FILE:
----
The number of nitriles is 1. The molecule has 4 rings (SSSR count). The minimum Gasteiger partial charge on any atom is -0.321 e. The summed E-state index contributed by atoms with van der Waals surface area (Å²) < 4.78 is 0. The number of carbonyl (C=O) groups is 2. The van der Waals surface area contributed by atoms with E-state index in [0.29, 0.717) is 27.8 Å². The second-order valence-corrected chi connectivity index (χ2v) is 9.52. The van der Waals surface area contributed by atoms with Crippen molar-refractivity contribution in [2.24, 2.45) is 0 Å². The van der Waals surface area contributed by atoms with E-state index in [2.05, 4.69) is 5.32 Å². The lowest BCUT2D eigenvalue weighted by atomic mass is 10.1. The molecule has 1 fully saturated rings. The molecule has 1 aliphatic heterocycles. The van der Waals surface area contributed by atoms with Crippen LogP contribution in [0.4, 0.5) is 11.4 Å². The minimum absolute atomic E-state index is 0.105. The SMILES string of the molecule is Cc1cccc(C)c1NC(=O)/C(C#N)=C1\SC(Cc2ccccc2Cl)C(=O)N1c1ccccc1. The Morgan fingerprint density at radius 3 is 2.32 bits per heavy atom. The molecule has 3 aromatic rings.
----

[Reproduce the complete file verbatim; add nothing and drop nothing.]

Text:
The number of nitriles is 1. The molecule has 4 rings (SSSR count). The minimum Gasteiger partial charge on any atom is -0.321 e. The summed E-state index contributed by atoms with van der Waals surface area (Å²) < 4.78 is 0. The number of carbonyl (C=O) groups is 2. The van der Waals surface area contributed by atoms with E-state index in [0.29, 0.717) is 27.8 Å². The second-order valence-corrected chi connectivity index (χ2v) is 9.52. The van der Waals surface area contributed by atoms with Crippen molar-refractivity contribution in [2.24, 2.45) is 0 Å². The van der Waals surface area contributed by atoms with E-state index in [2.05, 4.69) is 5.32 Å². The lowest BCUT2D eigenvalue weighted by atomic mass is 10.1. The molecule has 1 fully saturated rings. The molecule has 1 aliphatic heterocycles. The van der Waals surface area contributed by atoms with Crippen LogP contribution in [0.4, 0.5) is 11.4 Å². The minimum absolute atomic E-state index is 0.105. The SMILES string of the molecule is Cc1cccc(C)c1NC(=O)/C(C#N)=C1\SC(Cc2ccccc2Cl)C(=O)N1c1ccccc1. The Morgan fingerprint density at radius 3 is 2.32 bits per heavy atom. The molecule has 3 aromatic rings.